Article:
In 2007, the American Film Institute revised their previous 1998 list of the 100 best American films of all time. This weekly column will explore my thoughts on select films from this list, mostly following along with the Unspooled Podcast, which inspired my journey to complete the AFI Top 100. You can also follow my progress with my ranking and watchlist. This week’s film is Yankee Doodle Dandy (1942), #98 on the list.
I must confess, the greatness of Yankee Doodle Dandy completely eludes me. That’s not to say it’s a bad film by any measure. It’s a delightful musical biopic centered around a standout performance, but I cannot fathom how its legacy has endured all these decades later. It’s not formally breathtaking or inventive like other musicals on the list, and the hopeful story of a real-life Broadway star and songwriter bringing joy to his country during a time of despair, though certainly impactful and relevant for the time of its release during WWII, doesn’t carry the same resonance today. Even with a film like A Clockwork Orange, which I dislike considerably, I can understand where people find value and importance, but Yankee Doodle Dandy seems to be solely celebrated for its Oscar-winning performance by James Cagney. He deserves the praise, because he imbues the role with such a passion and vigor, it’s impossible not to be enchanted throughout, but his performance alone doesn’t make the film an all-timer.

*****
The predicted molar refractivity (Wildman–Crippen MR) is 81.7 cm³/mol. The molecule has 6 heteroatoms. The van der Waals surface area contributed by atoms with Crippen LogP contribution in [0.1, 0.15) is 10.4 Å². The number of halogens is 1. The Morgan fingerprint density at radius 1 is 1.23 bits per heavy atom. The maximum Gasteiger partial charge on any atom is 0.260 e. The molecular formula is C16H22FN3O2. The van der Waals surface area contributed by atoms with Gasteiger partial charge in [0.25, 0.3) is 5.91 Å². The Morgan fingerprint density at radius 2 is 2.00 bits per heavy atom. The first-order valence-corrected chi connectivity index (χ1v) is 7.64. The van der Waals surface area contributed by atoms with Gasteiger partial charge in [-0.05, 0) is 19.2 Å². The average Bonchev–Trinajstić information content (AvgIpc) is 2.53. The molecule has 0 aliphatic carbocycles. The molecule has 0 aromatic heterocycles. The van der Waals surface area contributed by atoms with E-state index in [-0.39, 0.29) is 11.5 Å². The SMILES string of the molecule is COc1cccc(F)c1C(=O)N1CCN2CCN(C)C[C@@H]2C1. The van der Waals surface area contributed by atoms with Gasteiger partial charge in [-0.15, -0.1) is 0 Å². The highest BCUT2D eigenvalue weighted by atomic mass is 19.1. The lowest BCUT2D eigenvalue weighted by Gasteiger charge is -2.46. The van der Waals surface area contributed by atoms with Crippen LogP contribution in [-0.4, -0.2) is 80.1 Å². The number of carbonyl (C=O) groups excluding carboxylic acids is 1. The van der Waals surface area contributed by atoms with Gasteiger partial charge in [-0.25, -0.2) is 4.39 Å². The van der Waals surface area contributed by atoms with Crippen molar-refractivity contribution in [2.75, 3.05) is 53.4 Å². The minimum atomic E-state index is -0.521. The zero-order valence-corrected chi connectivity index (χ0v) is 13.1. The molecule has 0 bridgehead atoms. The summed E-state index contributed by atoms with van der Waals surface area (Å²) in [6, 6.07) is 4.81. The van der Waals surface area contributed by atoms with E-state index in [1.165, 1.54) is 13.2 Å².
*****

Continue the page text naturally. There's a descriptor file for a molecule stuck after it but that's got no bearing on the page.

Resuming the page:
Does It Belong on the List?
Maybe if it were a list of the most entertaining and charming American films, there would be a solid argument for its inclusion (I’d still raise objections), but on a list of the greatest American films of all time? Absolutely not.